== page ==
Abstract

Draws attention to the similarities between David Cannadine's 'Ornamentalism: How the British Saw Their Empire' (2001) and 'The Victorian Vision,' an exhibition held at the Victoria and Albert Museum in 2001 that presented images of the variegated territories of the empire in which smiling natives happily signal their love of the empire and display local artifacts and objects against a background of the imperial administration of civil servants, military men, and governors with their implied linkage to the imperial monarch herself. These images may be seen as concrete, consumable, and above all benign representations of Cannadine's monocausal account of empire, based on his preoccupation with the ornamental aspects of rank and status. This approach typically excludes fundamental questions regarding the economics of tea and tobacco, indentured labor, and slavery and the struggles for power and the political and cultural contexts of race, class, and religion in which those struggles were fought.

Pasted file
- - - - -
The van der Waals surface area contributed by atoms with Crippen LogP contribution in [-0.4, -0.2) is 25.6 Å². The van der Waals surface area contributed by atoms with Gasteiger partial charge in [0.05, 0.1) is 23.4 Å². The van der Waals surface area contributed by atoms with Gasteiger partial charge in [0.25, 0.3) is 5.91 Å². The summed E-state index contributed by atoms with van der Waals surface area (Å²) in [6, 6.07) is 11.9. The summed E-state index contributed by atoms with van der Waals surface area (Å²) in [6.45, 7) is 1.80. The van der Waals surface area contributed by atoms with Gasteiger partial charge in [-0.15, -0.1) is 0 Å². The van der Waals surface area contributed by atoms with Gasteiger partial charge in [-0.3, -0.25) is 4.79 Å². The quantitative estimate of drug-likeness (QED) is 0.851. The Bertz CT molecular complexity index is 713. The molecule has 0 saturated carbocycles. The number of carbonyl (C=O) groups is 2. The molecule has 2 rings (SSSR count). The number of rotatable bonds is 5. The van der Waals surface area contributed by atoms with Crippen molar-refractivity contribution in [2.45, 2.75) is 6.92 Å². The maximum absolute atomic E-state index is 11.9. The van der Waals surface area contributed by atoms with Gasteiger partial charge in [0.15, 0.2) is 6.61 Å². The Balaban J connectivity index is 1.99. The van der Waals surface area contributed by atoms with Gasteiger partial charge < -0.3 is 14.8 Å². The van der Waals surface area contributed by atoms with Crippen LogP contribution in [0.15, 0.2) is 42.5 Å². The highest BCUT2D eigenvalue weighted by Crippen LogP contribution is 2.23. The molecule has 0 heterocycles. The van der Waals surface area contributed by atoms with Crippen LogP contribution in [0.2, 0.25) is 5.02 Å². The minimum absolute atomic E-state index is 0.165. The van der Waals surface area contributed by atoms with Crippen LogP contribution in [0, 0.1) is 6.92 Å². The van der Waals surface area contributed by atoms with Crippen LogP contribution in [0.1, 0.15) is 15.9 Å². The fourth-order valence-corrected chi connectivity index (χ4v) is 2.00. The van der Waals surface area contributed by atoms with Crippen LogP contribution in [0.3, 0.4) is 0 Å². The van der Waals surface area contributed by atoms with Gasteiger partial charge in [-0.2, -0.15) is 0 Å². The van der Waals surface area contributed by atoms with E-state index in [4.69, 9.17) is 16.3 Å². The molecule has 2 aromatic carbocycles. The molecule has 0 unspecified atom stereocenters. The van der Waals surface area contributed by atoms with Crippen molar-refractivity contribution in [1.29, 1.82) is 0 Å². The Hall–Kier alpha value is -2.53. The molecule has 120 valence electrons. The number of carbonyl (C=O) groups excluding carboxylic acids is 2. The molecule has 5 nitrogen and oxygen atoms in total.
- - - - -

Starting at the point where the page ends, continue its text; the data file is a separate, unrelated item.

Original languageEnglish (US)
JournalJournal of Colonialism & Colonial History
Volume3
Issue number1
DOIs
StatePublished - Apr 1 2002

Keywords

  • IMPERIALISM
  • EXHIBITIONS
  • GREAT Britain
  • Cannadine, David '(Ornamentalism: How the British Saw Their Empire).'

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